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Multicenter Phase II Study of Transanal TME (taTME)

The safety and scientific validity of this study is the responsibility of the study sponsor and investigators. Listing a study does not mean it has been evaluated by the U.S. Federal Government. Read our disclaimer for details. Identifier: NCT03144765
Recruitment Status : Active, not recruiting
First Posted : May 9, 2017
Last Update Posted : March 16, 2023
Society of American Gastrointestinal and Endoscopic Surgeons
Research Foundation of the American Society of Colon and Rectal Surgeons
Information provided by (Responsible Party):
Patricia Sylla, Icahn School of Medicine at Mount Sinai

Brief Summary:

Radical rectal cancer resection, namely total mesorectal excision (TME), is the cornerstone of the treatment of resectable rectal cancer. In combination with chemotherapy and radiation treatment (CRT), complete TME with negative resection margins is associated with sustained local and systemic control even in locally advanced disease. Over the last 2 decades, laparoscopic and robotic techniques have been increasingly adopted due to reduced surgical trauma and faster patient recovery. Yet, both approaches are associated with equivalent postoperative morbidity and disturbances in sexual, urinary and defecatory function relative to open TME. Furthermore, laparoscopic and robotic TME remain associated with substantial conversion rates and variable rates of TME completeness as a result of the procedural difficulties reaching the low rectum from the abdominal approach. Transanal TME (taTME) with laparoscopic assistance was developed to facilitate completion of TME using a primary transanal endoscopic approach. Transanal TME uses a "bottom-up approach" to overcome the technical difficulties of low pelvic dissection using an abdominal approach. Published results from single-center taTME series and an international registry suggest the short-term procedural and oncologic safety of this approach in resectable rectal cancer. No multicenter phase II study has yet been conducted to validate the procedural safety, functional outcomes or long-term oncologic outcomes of this approach.

Study Design: This is a 5-year phase II multicenter single-arm study to evaluate the safety and efficacy of low anterior resection (LAR) with taTME using laparoscopic or robotic assistance in 100 eligible subjects with resectable rectal cancer.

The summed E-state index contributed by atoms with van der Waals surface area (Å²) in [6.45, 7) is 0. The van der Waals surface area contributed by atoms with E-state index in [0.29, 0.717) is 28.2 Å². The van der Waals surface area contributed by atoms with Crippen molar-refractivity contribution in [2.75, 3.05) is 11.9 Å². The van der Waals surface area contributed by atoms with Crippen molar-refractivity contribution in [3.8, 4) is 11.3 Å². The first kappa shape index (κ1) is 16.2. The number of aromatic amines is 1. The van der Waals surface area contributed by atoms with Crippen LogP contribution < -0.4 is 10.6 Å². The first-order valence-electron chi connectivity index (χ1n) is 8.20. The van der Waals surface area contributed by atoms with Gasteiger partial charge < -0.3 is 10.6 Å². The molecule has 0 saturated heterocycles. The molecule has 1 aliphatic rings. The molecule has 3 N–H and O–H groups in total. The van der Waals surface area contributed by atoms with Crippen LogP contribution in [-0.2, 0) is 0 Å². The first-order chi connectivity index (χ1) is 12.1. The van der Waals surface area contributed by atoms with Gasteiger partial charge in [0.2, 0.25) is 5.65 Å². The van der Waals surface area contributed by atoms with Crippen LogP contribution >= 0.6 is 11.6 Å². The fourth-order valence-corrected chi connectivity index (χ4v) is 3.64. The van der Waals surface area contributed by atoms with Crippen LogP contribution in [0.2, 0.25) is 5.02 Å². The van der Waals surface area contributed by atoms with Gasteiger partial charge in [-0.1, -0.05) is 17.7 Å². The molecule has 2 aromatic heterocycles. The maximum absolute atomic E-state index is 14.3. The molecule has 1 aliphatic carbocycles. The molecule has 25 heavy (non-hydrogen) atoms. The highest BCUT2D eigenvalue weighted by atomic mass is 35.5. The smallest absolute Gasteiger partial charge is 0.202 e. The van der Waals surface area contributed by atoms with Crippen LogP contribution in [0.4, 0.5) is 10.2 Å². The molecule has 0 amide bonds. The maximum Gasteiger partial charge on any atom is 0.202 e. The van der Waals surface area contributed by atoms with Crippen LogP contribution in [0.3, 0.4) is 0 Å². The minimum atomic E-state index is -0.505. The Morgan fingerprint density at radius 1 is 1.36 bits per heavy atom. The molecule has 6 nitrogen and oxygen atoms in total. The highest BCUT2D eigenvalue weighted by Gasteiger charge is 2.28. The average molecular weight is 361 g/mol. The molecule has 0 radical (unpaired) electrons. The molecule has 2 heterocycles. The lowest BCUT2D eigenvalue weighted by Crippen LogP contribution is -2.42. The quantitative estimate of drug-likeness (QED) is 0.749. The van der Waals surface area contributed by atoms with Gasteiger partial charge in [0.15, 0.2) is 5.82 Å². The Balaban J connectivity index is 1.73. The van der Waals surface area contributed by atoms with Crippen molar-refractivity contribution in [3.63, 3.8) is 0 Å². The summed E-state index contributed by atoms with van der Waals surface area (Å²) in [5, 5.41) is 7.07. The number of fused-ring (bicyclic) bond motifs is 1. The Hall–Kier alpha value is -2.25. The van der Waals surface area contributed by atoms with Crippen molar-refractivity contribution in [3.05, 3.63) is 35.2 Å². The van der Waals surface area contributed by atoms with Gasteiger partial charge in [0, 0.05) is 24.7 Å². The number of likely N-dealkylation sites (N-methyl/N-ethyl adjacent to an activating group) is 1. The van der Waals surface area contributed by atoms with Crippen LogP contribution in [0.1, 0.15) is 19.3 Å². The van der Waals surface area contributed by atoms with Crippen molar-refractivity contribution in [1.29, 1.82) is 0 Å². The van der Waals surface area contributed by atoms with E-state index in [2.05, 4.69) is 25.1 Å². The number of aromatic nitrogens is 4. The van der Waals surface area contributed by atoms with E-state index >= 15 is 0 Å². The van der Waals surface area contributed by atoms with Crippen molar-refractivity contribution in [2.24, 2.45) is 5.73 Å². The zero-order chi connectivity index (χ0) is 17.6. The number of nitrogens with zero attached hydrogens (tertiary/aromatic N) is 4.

Hypothesis: taTME is non-inferior to standard LAR with respect to the quality of the TME achieved.

Condition or disease Intervention/treatment Phase
Rectal Cancer Surgery Procedure: Transanal Total Mesorectal Excision (taTME) Not Applicable

Detailed Description:

The management of rectal cancer is multidisciplinary and outcomes are dependent on accurate preoperative staging, performance of a curative resection, and the selective use of neoadjuvant and adjuvant therapy to improve long-term oncologic outcomes. Despite the increasing use of laparoscopic and robotic approaches, radical rectal cancer resection is associated with relatively high rates of conversion to open surgery, variable rates of TME specimen completeness, and morbidity rates that are equivalent to that of open TME with respect to infectious and wound-related complications, as well as defecatory, sexual and urinary dysfunction,.

Transanal TME (taTME) with laparoscopic assistance was developed in an effort to facilitate completion of TME using a primarily transanal endoscopic approach. Based on the preliminary results from several published single-center case series and the first international taTME registry, in carefully selected patients with resectable rectal cancer, taTME with laparoscopic assistance is associated with perioperative outcomes and short-term oncologic outcomes that are equivalent to that of standard TME.

This study is the first phase II multicenter trial of taTME conducted in the United States to evaluate the efficacy and safety of taTME with laparoscopic or robotic assistance relative to standard LAR. A total of 100 subjects with resectable rectal cancer located up to 10 cm from the anal verge will be enrolled across 10 US study sites. It is anticipated that this larger, phase II multicenter study will validate the safety and efficacy of taTME with respect to perioperative outcomes, short and long-term oncologic outcomes and functional results.

Study procedure:

Study procedures will consist in 1-team (sequential) or 2-team (combined) LAR with transanal TME using laparoscopic or robotic abdominal assistance. Laparoscopic or robotic abdominal access will be obtained followed by inferior mesenteric vessels transection, mobilization or the proximal colon and splenic flexure takedown if indicated. Transanal TME is performed either at the same time or following the above steps. Intersphincteric resection (ISR) may be included for very low tumors. Following pursestring closure of the rectum below the tumor, transanal endoscopic TME dissection will proceed circumferentially until the peritoneal cavity is entered anteriorly. Following complete mobilization of the rectosigmoid, the specimen is extracted transanally or transabdominally followed by colorectal or coloanal anastomosis, with or without a diverting loop ileostomy. Operative details will be recorded in case report forms (CRF's).